Methodological considerations

Strengths of the current study include that the chiropractic clinics were geographically distributed all over Sweden, of varying size, some having conventional care contracts, and that the chiropractors at each clinic had different lengths of working experience, which may aid to the study's representativeness of general chiropractic practice. Study limitations include the observational single arm study design which limits causal relations between observed outcomes changes and chiropractic care, the convenience sampling of patients and the non-randomized inclusion of chiropractic clinics which may have caused selection bias where the most “ambitious” or appropriate clinics or patients chose to participate (Machin & Campbell, 2005).

Additionally, the lack of specific data on the type and content of administered chiropractic treatments, such as which exact techniques were utilized, and the fairly large number of drop-outs, which had significantly more young patients and manual workers than the responders remaining in the study, are limitations that ought to be considered when interpreting the results of this study and when planning for future investigations. The short follow-up period of four weeks, and the lack of references detailing scientifically validated translations of the implemented instruments into Swedish, constitute additional aspects that might be considered in future studies. The findings may not be generalizable to the general population with back pain, as patients seeking chiropractic care might differ in characteristics from those who do not.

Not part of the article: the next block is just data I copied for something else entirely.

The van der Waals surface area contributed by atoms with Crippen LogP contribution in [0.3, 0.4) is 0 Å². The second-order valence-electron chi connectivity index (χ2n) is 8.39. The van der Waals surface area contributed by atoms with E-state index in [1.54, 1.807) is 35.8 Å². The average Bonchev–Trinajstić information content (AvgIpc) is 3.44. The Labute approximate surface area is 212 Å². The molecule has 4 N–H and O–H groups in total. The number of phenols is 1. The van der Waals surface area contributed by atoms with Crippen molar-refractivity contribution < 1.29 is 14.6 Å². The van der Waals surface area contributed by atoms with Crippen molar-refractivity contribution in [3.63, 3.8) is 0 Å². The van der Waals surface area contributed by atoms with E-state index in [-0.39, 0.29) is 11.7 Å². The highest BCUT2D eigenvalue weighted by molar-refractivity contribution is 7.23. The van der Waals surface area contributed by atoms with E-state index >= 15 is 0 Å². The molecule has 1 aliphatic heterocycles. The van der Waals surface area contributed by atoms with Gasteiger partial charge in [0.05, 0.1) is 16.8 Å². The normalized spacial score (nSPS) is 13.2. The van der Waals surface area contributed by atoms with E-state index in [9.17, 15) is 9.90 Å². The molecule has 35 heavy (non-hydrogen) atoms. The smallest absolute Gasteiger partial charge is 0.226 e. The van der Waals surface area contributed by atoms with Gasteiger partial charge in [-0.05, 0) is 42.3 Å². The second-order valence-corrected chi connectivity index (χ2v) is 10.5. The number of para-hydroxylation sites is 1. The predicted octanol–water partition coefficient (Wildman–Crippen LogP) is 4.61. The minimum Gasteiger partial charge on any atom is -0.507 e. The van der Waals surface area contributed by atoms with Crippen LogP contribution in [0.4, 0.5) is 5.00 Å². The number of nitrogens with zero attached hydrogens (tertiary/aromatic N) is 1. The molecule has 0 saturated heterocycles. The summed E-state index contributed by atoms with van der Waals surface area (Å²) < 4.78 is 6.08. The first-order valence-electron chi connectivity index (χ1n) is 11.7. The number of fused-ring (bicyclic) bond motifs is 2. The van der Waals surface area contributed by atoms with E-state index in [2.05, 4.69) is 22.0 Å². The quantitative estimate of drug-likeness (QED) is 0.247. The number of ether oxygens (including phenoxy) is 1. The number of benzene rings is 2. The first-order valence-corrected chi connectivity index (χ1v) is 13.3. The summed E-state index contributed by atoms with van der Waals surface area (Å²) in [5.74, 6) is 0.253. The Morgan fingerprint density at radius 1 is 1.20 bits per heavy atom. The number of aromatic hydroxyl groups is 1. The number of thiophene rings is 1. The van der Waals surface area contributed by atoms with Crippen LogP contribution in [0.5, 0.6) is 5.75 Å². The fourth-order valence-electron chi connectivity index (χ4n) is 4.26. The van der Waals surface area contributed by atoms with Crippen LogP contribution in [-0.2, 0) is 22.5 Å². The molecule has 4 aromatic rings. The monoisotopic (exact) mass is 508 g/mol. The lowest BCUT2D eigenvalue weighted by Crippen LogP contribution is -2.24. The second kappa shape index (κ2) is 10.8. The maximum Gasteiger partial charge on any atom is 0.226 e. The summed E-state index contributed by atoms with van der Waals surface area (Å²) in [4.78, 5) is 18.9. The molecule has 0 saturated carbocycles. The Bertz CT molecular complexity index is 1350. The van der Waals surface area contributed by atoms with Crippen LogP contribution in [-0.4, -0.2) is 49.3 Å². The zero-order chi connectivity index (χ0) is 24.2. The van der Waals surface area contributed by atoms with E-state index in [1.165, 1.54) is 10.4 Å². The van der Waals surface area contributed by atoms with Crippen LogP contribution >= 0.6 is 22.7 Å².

Patients with acute back pain reported statistically significant and minimal clinically important difference (MCID) improvements in back pain intensity, back disability and health related quality of life (HRQoL), and statistically significant improvements in self-rated health, over four weeks following chiropractic care. Patients with chronic back pain reported statistically significant, albeit smaller and non MCID, changes for all patient-reported outcomes (PRO) except self-rated health. The observed improvements in PRO may be of interest for clinicians and decision makers involved in the management of back pain patients. The study findings may additionally contribute to inform future research in the field of chiropractic care and back pain.


We would like to thank Dr. Mesfin Tessma for technical support and the staff at the Scandinavian College of Chiropractic for logistical support during the study. Kiropraktiska Föreningen i Sverige provided financial support towards the administrative costs making it possible to conduct this study, but did not have any influence on any part of the research process of this study. The authors declare no other source of funding or conflicts of interest for this study.